I have read Melville's works with a progressive appreciation of the author. No writer ever put the reality before his reader more unflinchingly than he does in Redburn, and White Jacket. Mardi is a rich book, with depths here and there that compel a man to swim for his life. It is so good that one scarcely pardons the writer for not having brooded long over it, so as to make it a great deal better. --Letter to Evert Duyckinck, August 1850
What a book [Moby-Dick] Melville has written! It gives me an idea of much greater power than his preceding ones. It hardly seemed to me that the review of it, in the Literary World, did justice to its best points. --Letter to Evert Duyckinck, December 1 1851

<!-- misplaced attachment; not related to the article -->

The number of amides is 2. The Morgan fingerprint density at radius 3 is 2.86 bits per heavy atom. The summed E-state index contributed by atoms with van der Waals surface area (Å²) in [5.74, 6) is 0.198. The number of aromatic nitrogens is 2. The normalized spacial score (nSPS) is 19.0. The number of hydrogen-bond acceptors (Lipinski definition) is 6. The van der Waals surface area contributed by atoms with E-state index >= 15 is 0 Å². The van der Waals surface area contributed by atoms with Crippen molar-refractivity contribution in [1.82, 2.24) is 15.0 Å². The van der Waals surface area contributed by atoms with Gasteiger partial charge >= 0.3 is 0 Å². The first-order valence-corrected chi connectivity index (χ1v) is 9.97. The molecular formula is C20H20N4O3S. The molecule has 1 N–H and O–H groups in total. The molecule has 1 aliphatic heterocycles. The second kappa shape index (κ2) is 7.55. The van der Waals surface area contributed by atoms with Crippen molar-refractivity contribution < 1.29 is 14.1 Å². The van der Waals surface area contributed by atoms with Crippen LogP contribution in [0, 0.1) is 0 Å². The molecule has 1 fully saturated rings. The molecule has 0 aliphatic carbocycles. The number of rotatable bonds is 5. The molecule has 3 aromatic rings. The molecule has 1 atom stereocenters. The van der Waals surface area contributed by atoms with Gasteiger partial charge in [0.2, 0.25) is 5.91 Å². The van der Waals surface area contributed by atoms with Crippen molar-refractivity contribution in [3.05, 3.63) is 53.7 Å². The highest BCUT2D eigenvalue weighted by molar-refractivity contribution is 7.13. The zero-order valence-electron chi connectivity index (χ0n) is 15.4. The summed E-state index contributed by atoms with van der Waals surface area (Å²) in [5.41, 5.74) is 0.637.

A week ago last Monday, Herman Melville came to see me at the Consulate, looking much as he used to do (a little paler, and perhaps a little sadder), in a rough outside coat, and with his characteristic gravity and reserve of manner.... [W]e soon found ourselves on pretty much our former terms of sociability and confidence. Melville has not been well, of late; he has been affected with neuralgic complaints in his head and limbs, and no doubt has suffered from too constant literary occupation, pursued without much success, latterly; and his writings, for a long while past, have indicated a morbid state of mind.... I do not wonder that he found it necessary to take an airing through the world, after so many years of toilsome pen-labor and domestic life, following upon so wild and adventurous a youth as his was.... He is a person of very gentlemanly instincts in every respect, save that he is a little heterodox in the matter of clean linen.... Melville, as he always does, began to reason of Providence and futurity, and of everything that lies beyond human ken, and informed me that he had "pretty much made up his mind to be annihilated"; but still he does not seem to rest in that anticipation; and, I think, will never rest until he gets hold of a definite belief. It is strange how he persists -- and has persisted ever since I knew him, and probably long before -- in wondering to-and-fro over these deserts, as dismal and monotonous as the sand hills amid which we were sitting. He can neither believe, nor be comfortable in his unbelief; and he is too honest and courageous not to try to do one or the other. If he were a religious man, he would be one of the most truly religious and reverential; he has a very high and noble nature, and better worth immortality than most of us. --Notebook Entry, November 20 1856
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